Ashraf Azim opens up to fellow drivers about what goes through his mind when a passenger who looks menacing gets into his car. He says he thinks of his family.
“Particularly one night, believe you me, I had said my last prayers,” Azim, a driver for Uber and Juno, says. “My wife and my kids, it’s right there in the mind, I’m not going to see them. He clearly said, 'I am into the death and killing business.' And he humiliated me.”
It’s one of the many stories of harassment and violence drivers for e-hailing apps like Uber and Lyft share at this group therapy session, organized by a drivers' advocacy group and led by a therapist with a masters degree in public health and clinical social work.
“We heard things like, 'I feel like slave, I feel like I have no dignity, I feel invisible, I feel dehumanized,” Arianna Schindle, the therapist, says. “You don’t even ask a deep question and people are coming up with these experiences of what it means to be a driver every day.
These are boom times for app-based car service companies. But many drivers are not sharing in the good times. Some some feel beleaguered, even dehumanized. So the The Independent Drivers Guild, which represents more than 65,000 for-hire vehicle drivers started the therapy sessions in December, to help drivers deal with the financial and emotional pressures they face.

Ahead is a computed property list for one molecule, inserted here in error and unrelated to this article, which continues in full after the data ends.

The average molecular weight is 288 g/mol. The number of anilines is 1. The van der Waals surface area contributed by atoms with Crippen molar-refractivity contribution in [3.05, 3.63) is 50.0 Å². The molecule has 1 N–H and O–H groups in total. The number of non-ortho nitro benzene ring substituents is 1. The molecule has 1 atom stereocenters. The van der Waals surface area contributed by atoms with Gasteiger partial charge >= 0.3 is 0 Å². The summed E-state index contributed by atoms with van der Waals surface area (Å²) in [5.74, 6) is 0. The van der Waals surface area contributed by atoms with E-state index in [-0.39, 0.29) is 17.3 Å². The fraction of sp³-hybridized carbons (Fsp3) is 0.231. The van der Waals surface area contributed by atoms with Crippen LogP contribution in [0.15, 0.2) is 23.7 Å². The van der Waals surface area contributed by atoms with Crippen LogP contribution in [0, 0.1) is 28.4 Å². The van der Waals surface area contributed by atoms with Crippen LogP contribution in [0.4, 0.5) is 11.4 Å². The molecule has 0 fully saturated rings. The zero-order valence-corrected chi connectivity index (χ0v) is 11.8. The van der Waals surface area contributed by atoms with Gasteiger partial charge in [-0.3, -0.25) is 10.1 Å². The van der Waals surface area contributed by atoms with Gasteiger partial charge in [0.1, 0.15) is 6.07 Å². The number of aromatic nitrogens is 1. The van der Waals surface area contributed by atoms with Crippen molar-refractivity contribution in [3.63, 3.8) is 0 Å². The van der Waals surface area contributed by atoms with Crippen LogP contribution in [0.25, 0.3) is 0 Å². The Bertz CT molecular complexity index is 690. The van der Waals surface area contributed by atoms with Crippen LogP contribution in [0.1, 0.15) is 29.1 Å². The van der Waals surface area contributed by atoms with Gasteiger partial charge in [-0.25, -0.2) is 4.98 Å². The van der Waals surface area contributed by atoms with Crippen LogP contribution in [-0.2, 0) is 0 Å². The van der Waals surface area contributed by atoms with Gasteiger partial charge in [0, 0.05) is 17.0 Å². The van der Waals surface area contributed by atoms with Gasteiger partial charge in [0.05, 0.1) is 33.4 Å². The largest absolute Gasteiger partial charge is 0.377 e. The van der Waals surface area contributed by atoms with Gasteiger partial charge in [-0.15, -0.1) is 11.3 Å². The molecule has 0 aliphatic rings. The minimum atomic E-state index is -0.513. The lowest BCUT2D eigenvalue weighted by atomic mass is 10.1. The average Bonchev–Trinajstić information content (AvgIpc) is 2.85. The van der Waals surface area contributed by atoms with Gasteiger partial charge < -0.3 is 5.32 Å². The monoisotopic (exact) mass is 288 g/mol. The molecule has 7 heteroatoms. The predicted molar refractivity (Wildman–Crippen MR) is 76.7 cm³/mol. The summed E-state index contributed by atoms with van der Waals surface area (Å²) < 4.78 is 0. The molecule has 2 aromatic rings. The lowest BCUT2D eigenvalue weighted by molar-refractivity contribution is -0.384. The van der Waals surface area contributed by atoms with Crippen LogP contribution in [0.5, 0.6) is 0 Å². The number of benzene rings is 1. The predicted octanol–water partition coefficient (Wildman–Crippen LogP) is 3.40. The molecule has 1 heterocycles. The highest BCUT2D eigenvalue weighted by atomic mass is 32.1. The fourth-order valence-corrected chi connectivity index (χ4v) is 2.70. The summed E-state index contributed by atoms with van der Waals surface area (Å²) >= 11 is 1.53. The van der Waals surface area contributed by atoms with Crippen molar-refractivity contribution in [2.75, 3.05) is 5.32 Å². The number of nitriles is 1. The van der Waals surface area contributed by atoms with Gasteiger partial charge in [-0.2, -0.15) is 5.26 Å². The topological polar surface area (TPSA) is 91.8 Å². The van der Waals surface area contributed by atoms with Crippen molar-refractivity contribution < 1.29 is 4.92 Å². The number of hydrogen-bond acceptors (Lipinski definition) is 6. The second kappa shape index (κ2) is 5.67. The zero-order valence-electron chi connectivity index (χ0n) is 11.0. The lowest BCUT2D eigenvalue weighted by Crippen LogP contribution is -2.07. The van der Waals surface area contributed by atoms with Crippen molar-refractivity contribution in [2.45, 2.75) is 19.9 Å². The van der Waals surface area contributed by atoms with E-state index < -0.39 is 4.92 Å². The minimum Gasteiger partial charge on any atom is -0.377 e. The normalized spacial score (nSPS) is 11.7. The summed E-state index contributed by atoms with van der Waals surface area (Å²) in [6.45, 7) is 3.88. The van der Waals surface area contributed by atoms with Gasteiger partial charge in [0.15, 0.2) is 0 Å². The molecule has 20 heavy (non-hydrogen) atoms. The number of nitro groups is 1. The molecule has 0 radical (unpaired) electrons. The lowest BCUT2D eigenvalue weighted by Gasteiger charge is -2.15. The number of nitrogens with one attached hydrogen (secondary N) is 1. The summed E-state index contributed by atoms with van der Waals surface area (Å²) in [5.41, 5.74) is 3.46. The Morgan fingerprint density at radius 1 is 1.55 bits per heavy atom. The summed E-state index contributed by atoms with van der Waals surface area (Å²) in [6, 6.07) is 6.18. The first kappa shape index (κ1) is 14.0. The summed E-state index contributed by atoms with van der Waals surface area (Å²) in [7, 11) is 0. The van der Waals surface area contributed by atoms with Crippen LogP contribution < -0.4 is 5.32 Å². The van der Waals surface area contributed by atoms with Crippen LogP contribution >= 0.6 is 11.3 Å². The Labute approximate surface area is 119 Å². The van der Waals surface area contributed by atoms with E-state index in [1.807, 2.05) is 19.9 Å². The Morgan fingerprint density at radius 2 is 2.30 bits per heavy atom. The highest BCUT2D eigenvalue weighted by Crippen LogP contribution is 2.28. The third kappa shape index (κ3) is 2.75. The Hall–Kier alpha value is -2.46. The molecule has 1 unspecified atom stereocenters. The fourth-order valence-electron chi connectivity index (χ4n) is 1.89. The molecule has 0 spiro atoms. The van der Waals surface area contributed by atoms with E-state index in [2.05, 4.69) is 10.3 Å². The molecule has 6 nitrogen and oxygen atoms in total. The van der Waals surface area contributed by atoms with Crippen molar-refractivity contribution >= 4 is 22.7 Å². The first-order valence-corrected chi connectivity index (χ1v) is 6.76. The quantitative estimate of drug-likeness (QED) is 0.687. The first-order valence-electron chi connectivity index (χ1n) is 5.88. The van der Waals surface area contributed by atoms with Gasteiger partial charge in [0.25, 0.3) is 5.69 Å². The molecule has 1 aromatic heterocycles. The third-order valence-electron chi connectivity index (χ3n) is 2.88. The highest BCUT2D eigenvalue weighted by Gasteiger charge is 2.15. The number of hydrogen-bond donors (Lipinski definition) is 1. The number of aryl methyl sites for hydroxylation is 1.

The Guild gave NY1 permission to sit in on Monday's session, held at the Black Car Safety Center in Long Island City, Queens. Twenty drivers attended.
“About eight drivers committed suicide in the last year and now we hear about another one got murdered, a passenger got murdered,” says Sohail Rana, a driver and organizer with the Guild. “As a driver, we don’t have any support.”
On this day, the drivers are encouraged to write notes to drivers and passengers murdered or assaulted on the job, an exercise to help them discuss their feelings. The drivers also shared some of their own close calls; one man says he was beaten just last week.
“He punched my head here,” the driver, Daniel Yip, says.
They talked about safety measures and forming additional groups to hammer those out and figure out how to implement them.